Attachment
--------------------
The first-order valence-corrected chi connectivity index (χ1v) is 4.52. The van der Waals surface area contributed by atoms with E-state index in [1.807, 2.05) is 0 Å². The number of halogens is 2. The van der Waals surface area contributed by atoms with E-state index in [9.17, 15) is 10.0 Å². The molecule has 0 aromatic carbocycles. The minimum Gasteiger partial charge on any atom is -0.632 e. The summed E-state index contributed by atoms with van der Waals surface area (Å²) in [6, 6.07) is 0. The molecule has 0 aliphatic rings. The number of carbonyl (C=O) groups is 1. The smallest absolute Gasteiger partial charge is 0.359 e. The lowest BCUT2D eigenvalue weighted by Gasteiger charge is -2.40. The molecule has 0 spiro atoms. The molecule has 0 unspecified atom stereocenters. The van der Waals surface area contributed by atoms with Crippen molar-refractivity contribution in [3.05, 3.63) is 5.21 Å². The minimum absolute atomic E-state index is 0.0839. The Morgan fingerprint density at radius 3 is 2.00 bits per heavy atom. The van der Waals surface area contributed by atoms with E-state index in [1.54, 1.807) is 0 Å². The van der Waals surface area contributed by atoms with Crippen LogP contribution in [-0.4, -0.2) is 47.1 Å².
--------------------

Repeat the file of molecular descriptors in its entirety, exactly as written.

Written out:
The first-order valence-corrected chi connectivity index (χ1v) is 4.52. The van der Waals surface area contributed by atoms with E-state index in [1.807, 2.05) is 0 Å². The number of halogens is 2. The van der Waals surface area contributed by atoms with E-state index in [9.17, 15) is 10.0 Å². The molecule has 0 aromatic carbocycles. The minimum Gasteiger partial charge on any atom is -0.632 e. The summed E-state index contributed by atoms with van der Waals surface area (Å²) in [6, 6.07) is 0. The molecule has 0 aliphatic rings. The number of carbonyl (C=O) groups is 1. The smallest absolute Gasteiger partial charge is 0.359 e. The lowest BCUT2D eigenvalue weighted by Gasteiger charge is -2.40. The molecule has 0 spiro atoms. The molecule has 0 unspecified atom stereocenters. The van der Waals surface area contributed by atoms with Crippen molar-refractivity contribution in [3.05, 3.63) is 5.21 Å². The minimum absolute atomic E-state index is 0.0839. The Morgan fingerprint density at radius 3 is 2.00 bits per heavy atom. The van der Waals surface area contributed by atoms with E-state index in [1.54, 1.807) is 0 Å². The van der Waals surface area contributed by atoms with Crippen LogP contribution in [-0.4, -0.2) is 47.1 Å².